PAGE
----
You were sued by a creditor and ultimately lost the case. Now you have a judgment staring you in the face. The judgment says that you are legally required to pay your debt and any associated court costs. Now what do you do? Well, there are only three ways to settle things.
Failure to utilize one of the three methods in a timely fashion could result in your judgment going to a collection agency, like Salt Lake City’s Judgment Collectors. You do not want that to happen. Going to collection could ultimately result in wage garnishment, property liens, and more.
Here are the three ways to settle your judgment:
1. Pay What You Owe
The first and most obvious option is to pay what you owe. Doing so results in legal satisfaction. In other words, the creditor will file a Satisfaction of Judgment with the court, certifying that you have paid the debt. The document settles the issue once and for all.
It is not uncommon for debtors to worry themselves sick over paying judgments they can’t afford to make good on. What many fail to realize is that creditors are generally willing to negotiate. They would rather get something than nothing at all.
This is not to say that you should seek to take advantage of your creditor by purposely offering less. Rather, it is simply to say that there is some leeway if you want to satisfy a judgment quickly so that it doesn’t go to collection.
2. Have the Judgment Vacated
You can vacate a judgment by successfully appealing to the court. Vacating sets the judgment aside so that you can contest the result of the original litigation. Note that your chances of a successful vacate order are greater with default judgments than contested judgments.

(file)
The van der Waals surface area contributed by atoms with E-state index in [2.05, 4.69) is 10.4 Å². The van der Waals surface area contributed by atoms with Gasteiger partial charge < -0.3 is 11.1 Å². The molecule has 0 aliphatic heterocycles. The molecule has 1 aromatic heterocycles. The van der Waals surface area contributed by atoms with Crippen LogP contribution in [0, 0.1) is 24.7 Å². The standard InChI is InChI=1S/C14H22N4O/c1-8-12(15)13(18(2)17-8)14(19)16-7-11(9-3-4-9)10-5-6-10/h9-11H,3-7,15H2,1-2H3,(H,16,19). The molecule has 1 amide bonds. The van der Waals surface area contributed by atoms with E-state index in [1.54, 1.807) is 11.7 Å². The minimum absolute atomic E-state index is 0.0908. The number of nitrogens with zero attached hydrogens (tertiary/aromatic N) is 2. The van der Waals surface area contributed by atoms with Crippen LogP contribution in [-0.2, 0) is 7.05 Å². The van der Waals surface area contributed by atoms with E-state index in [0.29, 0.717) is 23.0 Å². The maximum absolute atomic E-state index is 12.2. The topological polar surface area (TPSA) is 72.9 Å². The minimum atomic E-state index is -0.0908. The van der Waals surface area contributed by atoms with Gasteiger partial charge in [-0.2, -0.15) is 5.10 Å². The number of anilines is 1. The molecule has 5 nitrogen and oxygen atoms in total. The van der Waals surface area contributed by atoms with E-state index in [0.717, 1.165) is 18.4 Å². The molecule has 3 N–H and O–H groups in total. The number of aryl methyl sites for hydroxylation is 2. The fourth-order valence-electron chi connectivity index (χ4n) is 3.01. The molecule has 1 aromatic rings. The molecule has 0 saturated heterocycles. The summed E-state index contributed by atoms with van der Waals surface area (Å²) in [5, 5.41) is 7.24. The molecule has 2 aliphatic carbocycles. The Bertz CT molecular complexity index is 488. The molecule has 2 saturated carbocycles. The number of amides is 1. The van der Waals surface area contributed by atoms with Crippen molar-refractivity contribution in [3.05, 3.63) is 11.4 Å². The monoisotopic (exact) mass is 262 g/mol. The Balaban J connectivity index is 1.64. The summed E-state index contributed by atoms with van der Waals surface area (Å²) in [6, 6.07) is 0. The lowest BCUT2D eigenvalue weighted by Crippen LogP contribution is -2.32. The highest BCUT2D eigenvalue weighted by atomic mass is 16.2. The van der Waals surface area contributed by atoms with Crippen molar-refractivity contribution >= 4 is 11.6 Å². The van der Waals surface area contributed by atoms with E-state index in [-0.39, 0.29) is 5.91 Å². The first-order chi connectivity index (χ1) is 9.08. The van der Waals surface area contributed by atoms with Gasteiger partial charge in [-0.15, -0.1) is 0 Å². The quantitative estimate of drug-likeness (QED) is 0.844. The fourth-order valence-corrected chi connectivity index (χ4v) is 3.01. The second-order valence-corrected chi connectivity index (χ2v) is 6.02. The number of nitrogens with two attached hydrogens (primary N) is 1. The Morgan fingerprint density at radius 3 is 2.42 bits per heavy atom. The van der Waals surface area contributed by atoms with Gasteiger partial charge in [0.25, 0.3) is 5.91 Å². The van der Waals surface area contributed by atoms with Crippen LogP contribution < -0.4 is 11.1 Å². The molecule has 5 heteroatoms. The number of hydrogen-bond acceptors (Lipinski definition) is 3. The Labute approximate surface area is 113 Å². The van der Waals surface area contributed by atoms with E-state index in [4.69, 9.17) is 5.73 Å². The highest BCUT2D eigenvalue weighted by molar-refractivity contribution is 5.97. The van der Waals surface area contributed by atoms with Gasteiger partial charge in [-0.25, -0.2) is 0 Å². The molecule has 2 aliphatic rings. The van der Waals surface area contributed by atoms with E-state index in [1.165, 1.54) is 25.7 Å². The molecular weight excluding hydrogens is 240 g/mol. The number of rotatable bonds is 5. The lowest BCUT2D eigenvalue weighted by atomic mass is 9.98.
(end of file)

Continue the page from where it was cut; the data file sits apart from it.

Under a contested scenario, you already answered the lawsuit and appeared in court. You lost and the court entered the judgment against you. Such cases are hard to contest a second time. Getting a judge to vacate the judgment is highly unlikely. However, unlikely doesn’t mean impossible. A lawyer might still want to give it a shot.
A default judgment is entered when a defendant does not show up in court. In such a case, your failure to appear means you did not contest the lawsuit. You might have a compelling case for vacating the judgment if you can prove valid reasons for contesting it now.
Vacating a default judgment requires explaining to the court why you didn’t show up for the original hearing. Get past that hurdle and your chances of success go up.
3. Have the Judgment Discharged
Your third option is to have the judgment discharged through bankruptcy. This is not the ideal way to go, and some states limit the ability to settle judgments in this fashion, but it could be an option in your case. Filing for bankruptcy should result in an automatic stay of the judgment. Upon full case review, the bankruptcy judge might discharge it all together.
The one thing to be aware of here is that bankruptcy will probably not remove any judgment liens placed on your personal property. The court may prevent judgment collectors from continuing to pursue action against you, but existing property liens will remain intact. You will have to settle your debt before those liens can be removed.
There are only a limited number of ways to settle a judgment. If you are the defendant in such a case, you can either pay what you owe, seek to have the judgment vacated, or have it discharged through bankruptcy.